The ethyl lactate that was stabilized with BHT proved to have good color stability and remained water white throughout the trial period. In other words, the ethyl lactate maintained a Gardner 1 color rating throughout the trial period. This was unexpected since the utilization of BHT normally results in a yellow discoloration of the material being stabilized. The BHT also proved to be the most effective of the compounds evaluated as stabilizers for pharmaceutical grade ethyl lactate against peroxide generation.

Example 5

High purity ethyl lactate is prepared by continuous distillation of food grade ethyl lactate through a column packed with structured packing under a vacuum of 28 inches of mercury over a boiling range of 84-85° C. The ethyl lactate vapors were condensed, passed through a 10 micron cartridge filter and transferred to a 55 gal polyethylene drum. BHT was added at a level of 0.25% to produce the pharmaceutical grade ethyl lactate. The drum was flushed with nitrogen and capped. The ethyl lactate had a Gardner 1 color number and was further analyzed with the following results: 99.9% ethyl lactate, 0.013% water, 100% enantiomeric purity, 0.0 parts per million peroxide, 0.07 Acidity (as measured by Food Chemical Codex protocol). Analysis for metals by ICP showed:

Aluminum <1.0 ppb
Calcium 1.4 ppb
Chromium <1.0 ppb
Copper <1.0 ppb
Iron 1.1 ppb
Lead <1.0 ppb
Magnesium <1.0 ppb
Manganese <1.0 ppb
Nickel <1.0 ppb
Zinc <1.0 ppb

While certain representative embodiments and details have been shown for the purpose of illustrating the subject invention, it will be apparent to those skilled in this art that various changes and modifications can be made therein without departing from the scope of the subject invention.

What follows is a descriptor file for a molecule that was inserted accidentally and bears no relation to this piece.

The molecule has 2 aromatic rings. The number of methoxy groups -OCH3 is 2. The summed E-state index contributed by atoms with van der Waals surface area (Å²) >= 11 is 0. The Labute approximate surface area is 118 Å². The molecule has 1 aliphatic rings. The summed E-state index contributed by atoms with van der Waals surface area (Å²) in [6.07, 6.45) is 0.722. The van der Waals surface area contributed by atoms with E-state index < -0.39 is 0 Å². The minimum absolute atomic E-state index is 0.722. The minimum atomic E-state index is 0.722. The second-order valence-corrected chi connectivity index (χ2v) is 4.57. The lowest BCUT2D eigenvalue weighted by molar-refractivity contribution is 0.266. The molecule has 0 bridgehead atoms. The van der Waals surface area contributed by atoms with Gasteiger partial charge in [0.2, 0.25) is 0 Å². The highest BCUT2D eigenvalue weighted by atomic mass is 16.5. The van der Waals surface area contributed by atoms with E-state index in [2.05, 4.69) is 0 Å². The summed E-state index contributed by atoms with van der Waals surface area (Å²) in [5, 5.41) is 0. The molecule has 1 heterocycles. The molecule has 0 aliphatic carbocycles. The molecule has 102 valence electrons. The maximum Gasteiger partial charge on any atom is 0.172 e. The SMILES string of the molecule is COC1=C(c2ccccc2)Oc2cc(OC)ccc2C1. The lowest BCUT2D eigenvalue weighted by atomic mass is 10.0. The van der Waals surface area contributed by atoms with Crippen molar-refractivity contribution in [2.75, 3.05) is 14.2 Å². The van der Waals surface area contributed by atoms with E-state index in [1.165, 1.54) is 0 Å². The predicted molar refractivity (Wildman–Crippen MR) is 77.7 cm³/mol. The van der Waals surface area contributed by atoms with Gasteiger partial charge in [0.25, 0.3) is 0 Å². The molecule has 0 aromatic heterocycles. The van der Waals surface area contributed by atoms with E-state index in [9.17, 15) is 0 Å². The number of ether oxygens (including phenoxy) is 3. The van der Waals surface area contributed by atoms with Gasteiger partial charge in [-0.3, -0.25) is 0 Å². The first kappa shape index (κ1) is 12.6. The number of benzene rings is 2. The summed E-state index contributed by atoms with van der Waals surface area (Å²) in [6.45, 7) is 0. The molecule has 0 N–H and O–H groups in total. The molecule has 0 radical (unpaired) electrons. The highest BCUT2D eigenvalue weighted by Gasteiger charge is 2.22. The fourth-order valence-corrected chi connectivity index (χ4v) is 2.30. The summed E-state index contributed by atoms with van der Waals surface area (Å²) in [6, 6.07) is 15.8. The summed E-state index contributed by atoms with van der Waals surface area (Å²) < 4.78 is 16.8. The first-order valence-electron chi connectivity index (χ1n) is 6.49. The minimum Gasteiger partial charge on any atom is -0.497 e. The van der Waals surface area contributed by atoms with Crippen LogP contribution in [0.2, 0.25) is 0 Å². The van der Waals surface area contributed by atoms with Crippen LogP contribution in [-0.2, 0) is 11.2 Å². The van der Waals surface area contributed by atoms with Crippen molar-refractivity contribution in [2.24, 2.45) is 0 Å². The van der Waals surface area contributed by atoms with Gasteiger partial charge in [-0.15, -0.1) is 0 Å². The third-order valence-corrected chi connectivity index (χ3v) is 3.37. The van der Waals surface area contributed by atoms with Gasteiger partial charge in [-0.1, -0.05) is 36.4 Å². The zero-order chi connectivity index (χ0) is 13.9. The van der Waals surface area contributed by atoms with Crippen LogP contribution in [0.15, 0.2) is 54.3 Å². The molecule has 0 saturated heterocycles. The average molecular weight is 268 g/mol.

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Reference
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Classifications
U.S. Classification514/546, 560/179
International ClassificationC07C69/66, A61K9/20, A61K31/22, A61K47/14, A61K9/10
Cooperative ClassificationA61K31/22, A61K9/10, A61K47/14
European ClassificationA61K31/22, A61K47/14, A61K9/10
Legal Events
DateCodeEventDescription
Oct 25, 2006ASAssignment
Owner name: ARCHER-DANIELS-MIDLAND COMPANY, ILLINOIS
Free format text: ASSIGNMENT OF ASSIGNORS INTEREST;ASSIGNOR:RIBA FAIRFIELD, INC.;REEL/FRAME:018431/0291
Effective date: 20060901
Jul 12, 2005ASAssignment
Owner name: RIBA FAIRFIELD, INC., ILLINOIS
Free format text: ASSIGNMENT OF ASSIGNORS INTEREST;ASSIGNORS:MUSE, JR., JOEL;COLVIN, HOWARD A.;REEL/FRAME:016517/0149
Effective date: 20050519
Free format text: ASSIGNMENT OF ASSIGNORS INTEREST;ASSIGNORS:MUSE, JOEL JR.;COLVIN, HOWARD A.;REEL/FRAME:016517/0120